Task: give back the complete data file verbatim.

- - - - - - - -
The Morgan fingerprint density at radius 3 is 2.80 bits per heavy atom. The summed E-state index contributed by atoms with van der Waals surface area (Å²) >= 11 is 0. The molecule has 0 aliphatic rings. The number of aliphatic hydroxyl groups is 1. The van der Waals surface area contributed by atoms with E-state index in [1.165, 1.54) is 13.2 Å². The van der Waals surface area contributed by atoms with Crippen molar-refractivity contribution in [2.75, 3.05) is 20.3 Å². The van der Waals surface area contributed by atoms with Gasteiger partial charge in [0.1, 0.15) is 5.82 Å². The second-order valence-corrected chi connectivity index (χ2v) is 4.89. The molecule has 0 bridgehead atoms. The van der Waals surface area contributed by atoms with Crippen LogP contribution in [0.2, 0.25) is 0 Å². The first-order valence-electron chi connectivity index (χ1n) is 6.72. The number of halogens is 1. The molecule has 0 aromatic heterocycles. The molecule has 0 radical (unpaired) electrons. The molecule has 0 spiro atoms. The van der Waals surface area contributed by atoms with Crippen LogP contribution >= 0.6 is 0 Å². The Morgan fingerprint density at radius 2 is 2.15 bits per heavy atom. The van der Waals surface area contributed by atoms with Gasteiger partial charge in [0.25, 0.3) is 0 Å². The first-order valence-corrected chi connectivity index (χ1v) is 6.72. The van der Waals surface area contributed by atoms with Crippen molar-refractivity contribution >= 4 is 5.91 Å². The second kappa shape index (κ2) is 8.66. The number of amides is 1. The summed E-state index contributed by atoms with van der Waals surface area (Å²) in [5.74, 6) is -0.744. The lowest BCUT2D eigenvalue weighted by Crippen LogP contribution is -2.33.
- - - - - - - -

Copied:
The Morgan fingerprint density at radius 3 is 2.80 bits per heavy atom. The summed E-state index contributed by atoms with van der Waals surface area (Å²) >= 11 is 0. The molecule has 0 aliphatic rings. The number of aliphatic hydroxyl groups is 1. The van der Waals surface area contributed by atoms with E-state index in [1.165, 1.54) is 13.2 Å². The van der Waals surface area contributed by atoms with Crippen molar-refractivity contribution in [2.75, 3.05) is 20.3 Å². The van der Waals surface area contributed by atoms with Gasteiger partial charge in [0.1, 0.15) is 5.82 Å². The second-order valence-corrected chi connectivity index (χ2v) is 4.89. The molecule has 0 bridgehead atoms. The van der Waals surface area contributed by atoms with Crippen LogP contribution in [0.2, 0.25) is 0 Å². The first-order valence-electron chi connectivity index (χ1n) is 6.72. The number of halogens is 1. The molecule has 0 aromatic heterocycles. The molecule has 0 radical (unpaired) electrons. The molecule has 0 spiro atoms. The van der Waals surface area contributed by atoms with Crippen LogP contribution >= 0.6 is 0 Å². The Morgan fingerprint density at radius 2 is 2.15 bits per heavy atom. The van der Waals surface area contributed by atoms with Gasteiger partial charge in [0.25, 0.3) is 0 Å². The first-order valence-corrected chi connectivity index (χ1v) is 6.72. The van der Waals surface area contributed by atoms with Crippen molar-refractivity contribution >= 4 is 5.91 Å². The second kappa shape index (κ2) is 8.66. The number of amides is 1. The summed E-state index contributed by atoms with van der Waals surface area (Å²) in [5.74, 6) is -0.744. The lowest BCUT2D eigenvalue weighted by Crippen LogP contribution is -2.33.